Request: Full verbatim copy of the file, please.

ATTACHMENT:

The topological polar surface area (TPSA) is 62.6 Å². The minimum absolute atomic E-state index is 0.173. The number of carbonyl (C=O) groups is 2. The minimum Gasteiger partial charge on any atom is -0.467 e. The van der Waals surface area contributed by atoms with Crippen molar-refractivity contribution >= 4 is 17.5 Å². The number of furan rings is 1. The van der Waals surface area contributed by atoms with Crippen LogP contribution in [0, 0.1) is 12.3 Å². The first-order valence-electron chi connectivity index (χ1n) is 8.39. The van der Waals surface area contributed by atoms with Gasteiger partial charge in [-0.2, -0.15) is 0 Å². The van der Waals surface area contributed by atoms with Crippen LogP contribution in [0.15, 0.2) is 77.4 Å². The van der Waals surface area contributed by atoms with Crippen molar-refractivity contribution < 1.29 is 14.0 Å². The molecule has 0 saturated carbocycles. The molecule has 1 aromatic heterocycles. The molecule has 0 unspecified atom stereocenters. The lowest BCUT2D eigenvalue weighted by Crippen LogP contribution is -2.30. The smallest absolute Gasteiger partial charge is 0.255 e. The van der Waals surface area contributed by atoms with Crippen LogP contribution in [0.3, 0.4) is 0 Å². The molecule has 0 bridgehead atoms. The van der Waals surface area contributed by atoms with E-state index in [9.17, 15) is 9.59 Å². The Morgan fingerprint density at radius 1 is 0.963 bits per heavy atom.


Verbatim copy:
The topological polar surface area (TPSA) is 62.6 Å². The minimum absolute atomic E-state index is 0.173. The number of carbonyl (C=O) groups is 2. The minimum Gasteiger partial charge on any atom is -0.467 e. The van der Waals surface area contributed by atoms with Crippen molar-refractivity contribution >= 4 is 17.5 Å². The number of furan rings is 1. The van der Waals surface area contributed by atoms with Crippen LogP contribution in [0, 0.1) is 12.3 Å². The first-order valence-electron chi connectivity index (χ1n) is 8.39. The van der Waals surface area contributed by atoms with Gasteiger partial charge in [-0.2, -0.15) is 0 Å². The van der Waals surface area contributed by atoms with Crippen LogP contribution in [0.15, 0.2) is 77.4 Å². The van der Waals surface area contributed by atoms with Crippen molar-refractivity contribution < 1.29 is 14.0 Å². The molecule has 0 saturated carbocycles. The molecule has 1 aromatic heterocycles. The molecule has 0 unspecified atom stereocenters. The lowest BCUT2D eigenvalue weighted by Crippen LogP contribution is -2.30. The smallest absolute Gasteiger partial charge is 0.255 e. The van der Waals surface area contributed by atoms with Crippen LogP contribution in [0.3, 0.4) is 0 Å². The molecule has 0 bridgehead atoms. The van der Waals surface area contributed by atoms with E-state index in [9.17, 15) is 9.59 Å². The Morgan fingerprint density at radius 1 is 0.963 bits per heavy atom.